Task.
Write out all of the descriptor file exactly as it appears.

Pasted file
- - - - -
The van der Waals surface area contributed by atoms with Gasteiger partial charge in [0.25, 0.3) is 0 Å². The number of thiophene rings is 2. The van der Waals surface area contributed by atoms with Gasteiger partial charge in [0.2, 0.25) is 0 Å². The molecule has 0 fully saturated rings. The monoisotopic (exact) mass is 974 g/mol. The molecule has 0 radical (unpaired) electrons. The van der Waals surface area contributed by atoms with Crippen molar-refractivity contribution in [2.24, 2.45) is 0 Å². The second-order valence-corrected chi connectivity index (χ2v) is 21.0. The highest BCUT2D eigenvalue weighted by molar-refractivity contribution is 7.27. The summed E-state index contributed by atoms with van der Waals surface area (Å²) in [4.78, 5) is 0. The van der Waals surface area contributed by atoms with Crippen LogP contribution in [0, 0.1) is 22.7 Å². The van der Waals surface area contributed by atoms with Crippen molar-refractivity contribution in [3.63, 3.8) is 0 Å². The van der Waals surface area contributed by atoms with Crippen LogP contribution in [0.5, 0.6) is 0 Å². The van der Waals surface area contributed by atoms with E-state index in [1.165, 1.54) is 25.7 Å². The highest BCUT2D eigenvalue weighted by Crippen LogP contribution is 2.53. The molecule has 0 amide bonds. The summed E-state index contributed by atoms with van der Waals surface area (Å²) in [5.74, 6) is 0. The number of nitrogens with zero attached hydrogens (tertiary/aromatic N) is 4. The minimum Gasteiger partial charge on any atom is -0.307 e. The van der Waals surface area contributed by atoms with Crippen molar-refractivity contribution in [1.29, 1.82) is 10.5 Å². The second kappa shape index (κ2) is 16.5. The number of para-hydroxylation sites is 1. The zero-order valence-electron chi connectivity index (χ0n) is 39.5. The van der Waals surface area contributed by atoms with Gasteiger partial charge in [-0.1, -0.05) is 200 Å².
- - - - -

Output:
The van der Waals surface area contributed by atoms with Gasteiger partial charge in [0.25, 0.3) is 0 Å². The number of thiophene rings is 2. The van der Waals surface area contributed by atoms with Gasteiger partial charge in [0.2, 0.25) is 0 Å². The molecule has 0 fully saturated rings. The monoisotopic (exact) mass is 974 g/mol. The molecule has 0 radical (unpaired) electrons. The van der Waals surface area contributed by atoms with Crippen molar-refractivity contribution in [2.24, 2.45) is 0 Å². The second-order valence-corrected chi connectivity index (χ2v) is 21.0. The highest BCUT2D eigenvalue weighted by molar-refractivity contribution is 7.27. The summed E-state index contributed by atoms with van der Waals surface area (Å²) in [4.78, 5) is 0. The van der Waals surface area contributed by atoms with Crippen LogP contribution in [0, 0.1) is 22.7 Å². The van der Waals surface area contributed by atoms with Crippen molar-refractivity contribution in [3.63, 3.8) is 0 Å². The van der Waals surface area contributed by atoms with Crippen LogP contribution in [0.5, 0.6) is 0 Å². The van der Waals surface area contributed by atoms with E-state index in [1.165, 1.54) is 25.7 Å². The highest BCUT2D eigenvalue weighted by Crippen LogP contribution is 2.53. The molecule has 0 amide bonds. The summed E-state index contributed by atoms with van der Waals surface area (Å²) in [5.74, 6) is 0. The number of nitrogens with zero attached hydrogens (tertiary/aromatic N) is 4. The minimum Gasteiger partial charge on any atom is -0.307 e. The van der Waals surface area contributed by atoms with Crippen molar-refractivity contribution in [1.29, 1.82) is 10.5 Å². The second kappa shape index (κ2) is 16.5. The number of para-hydroxylation sites is 1. The zero-order valence-electron chi connectivity index (χ0n) is 39.5. The van der Waals surface area contributed by atoms with Gasteiger partial charge in [-0.1, -0.05) is 200 Å².